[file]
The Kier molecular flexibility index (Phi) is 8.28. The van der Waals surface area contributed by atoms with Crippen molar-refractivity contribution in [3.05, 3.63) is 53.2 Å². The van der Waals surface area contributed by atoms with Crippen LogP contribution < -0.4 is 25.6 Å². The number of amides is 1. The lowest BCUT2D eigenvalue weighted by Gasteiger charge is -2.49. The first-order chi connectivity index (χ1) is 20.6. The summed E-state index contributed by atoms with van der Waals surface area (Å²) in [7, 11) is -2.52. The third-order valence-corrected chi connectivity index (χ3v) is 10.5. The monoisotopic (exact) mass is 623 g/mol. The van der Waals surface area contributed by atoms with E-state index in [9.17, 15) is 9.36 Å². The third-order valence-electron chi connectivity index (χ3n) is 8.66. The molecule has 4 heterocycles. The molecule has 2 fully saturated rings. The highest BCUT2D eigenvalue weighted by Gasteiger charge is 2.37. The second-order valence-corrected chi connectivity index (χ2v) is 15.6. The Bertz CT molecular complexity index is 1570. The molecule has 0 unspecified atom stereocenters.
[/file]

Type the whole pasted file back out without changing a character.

The Kier molecular flexibility index (Phi) is 8.28. The van der Waals surface area contributed by atoms with Crippen molar-refractivity contribution in [3.05, 3.63) is 53.2 Å². The van der Waals surface area contributed by atoms with Crippen LogP contribution < -0.4 is 25.6 Å². The number of amides is 1. The lowest BCUT2D eigenvalue weighted by Gasteiger charge is -2.49. The first-order chi connectivity index (χ1) is 20.6. The summed E-state index contributed by atoms with van der Waals surface area (Å²) in [7, 11) is -2.52. The third-order valence-corrected chi connectivity index (χ3v) is 10.5. The monoisotopic (exact) mass is 623 g/mol. The van der Waals surface area contributed by atoms with E-state index in [9.17, 15) is 9.36 Å². The third-order valence-electron chi connectivity index (χ3n) is 8.66. The molecule has 4 heterocycles. The molecule has 2 fully saturated rings. The highest BCUT2D eigenvalue weighted by Gasteiger charge is 2.37. The second-order valence-corrected chi connectivity index (χ2v) is 15.6. The Bertz CT molecular complexity index is 1570. The molecule has 0 unspecified atom stereocenters.